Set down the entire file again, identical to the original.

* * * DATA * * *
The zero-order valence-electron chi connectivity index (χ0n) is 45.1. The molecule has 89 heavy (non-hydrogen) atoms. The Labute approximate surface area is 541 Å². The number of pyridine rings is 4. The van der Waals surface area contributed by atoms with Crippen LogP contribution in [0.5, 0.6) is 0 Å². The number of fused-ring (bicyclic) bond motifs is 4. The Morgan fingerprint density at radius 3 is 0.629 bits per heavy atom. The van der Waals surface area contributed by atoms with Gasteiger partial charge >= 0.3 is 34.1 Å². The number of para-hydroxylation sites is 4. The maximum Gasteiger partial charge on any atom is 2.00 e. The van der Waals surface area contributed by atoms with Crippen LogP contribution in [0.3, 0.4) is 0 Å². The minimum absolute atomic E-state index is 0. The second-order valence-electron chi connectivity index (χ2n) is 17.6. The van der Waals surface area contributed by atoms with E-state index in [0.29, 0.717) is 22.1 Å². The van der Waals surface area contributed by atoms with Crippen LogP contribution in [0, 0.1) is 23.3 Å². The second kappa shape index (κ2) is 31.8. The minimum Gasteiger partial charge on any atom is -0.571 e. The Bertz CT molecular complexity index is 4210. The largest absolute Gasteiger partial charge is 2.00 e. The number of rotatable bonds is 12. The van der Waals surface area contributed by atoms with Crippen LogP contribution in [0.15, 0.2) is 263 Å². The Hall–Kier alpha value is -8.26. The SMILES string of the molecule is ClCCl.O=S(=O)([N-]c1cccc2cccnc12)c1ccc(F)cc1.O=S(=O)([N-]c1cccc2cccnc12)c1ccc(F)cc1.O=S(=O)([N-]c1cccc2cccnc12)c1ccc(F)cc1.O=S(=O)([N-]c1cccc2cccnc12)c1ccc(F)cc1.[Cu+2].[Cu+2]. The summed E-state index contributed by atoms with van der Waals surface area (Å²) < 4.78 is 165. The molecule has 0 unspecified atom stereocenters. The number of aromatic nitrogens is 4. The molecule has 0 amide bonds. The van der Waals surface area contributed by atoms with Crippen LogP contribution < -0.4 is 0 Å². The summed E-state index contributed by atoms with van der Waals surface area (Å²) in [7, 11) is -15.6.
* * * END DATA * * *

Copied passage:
The zero-order valence-electron chi connectivity index (χ0n) is 45.1. The molecule has 89 heavy (non-hydrogen) atoms. The Labute approximate surface area is 541 Å². The number of pyridine rings is 4. The van der Waals surface area contributed by atoms with Crippen LogP contribution in [0.5, 0.6) is 0 Å². The number of fused-ring (bicyclic) bond motifs is 4. The Morgan fingerprint density at radius 3 is 0.629 bits per heavy atom. The van der Waals surface area contributed by atoms with Gasteiger partial charge >= 0.3 is 34.1 Å². The number of para-hydroxylation sites is 4. The maximum Gasteiger partial charge on any atom is 2.00 e. The van der Waals surface area contributed by atoms with Crippen LogP contribution in [0.3, 0.4) is 0 Å². The minimum absolute atomic E-state index is 0. The second-order valence-electron chi connectivity index (χ2n) is 17.6. The van der Waals surface area contributed by atoms with E-state index in [0.29, 0.717) is 22.1 Å². The van der Waals surface area contributed by atoms with Crippen LogP contribution in [0, 0.1) is 23.3 Å². The second kappa shape index (κ2) is 31.8. The minimum Gasteiger partial charge on any atom is -0.571 e. The Bertz CT molecular complexity index is 4210. The largest absolute Gasteiger partial charge is 2.00 e. The number of rotatable bonds is 12. The van der Waals surface area contributed by atoms with Crippen LogP contribution in [0.15, 0.2) is 263 Å². The Hall–Kier alpha value is -8.26. The SMILES string of the molecule is ClCCl.O=S(=O)([N-]c1cccc2cccnc12)c1ccc(F)cc1.O=S(=O)([N-]c1cccc2cccnc12)c1ccc(F)cc1.O=S(=O)([N-]c1cccc2cccnc12)c1ccc(F)cc1.O=S(=O)([N-]c1cccc2cccnc12)c1ccc(F)cc1.[Cu+2].[Cu+2]. The summed E-state index contributed by atoms with van der Waals surface area (Å²) < 4.78 is 165. The molecule has 0 unspecified atom stereocenters. The number of aromatic nitrogens is 4. The molecule has 0 amide bonds. The van der Waals surface area contributed by atoms with Crippen LogP contribution < -0.4 is 0 Å². The summed E-state index contributed by atoms with van der Waals surface area (Å²) in [7, 11) is -15.6.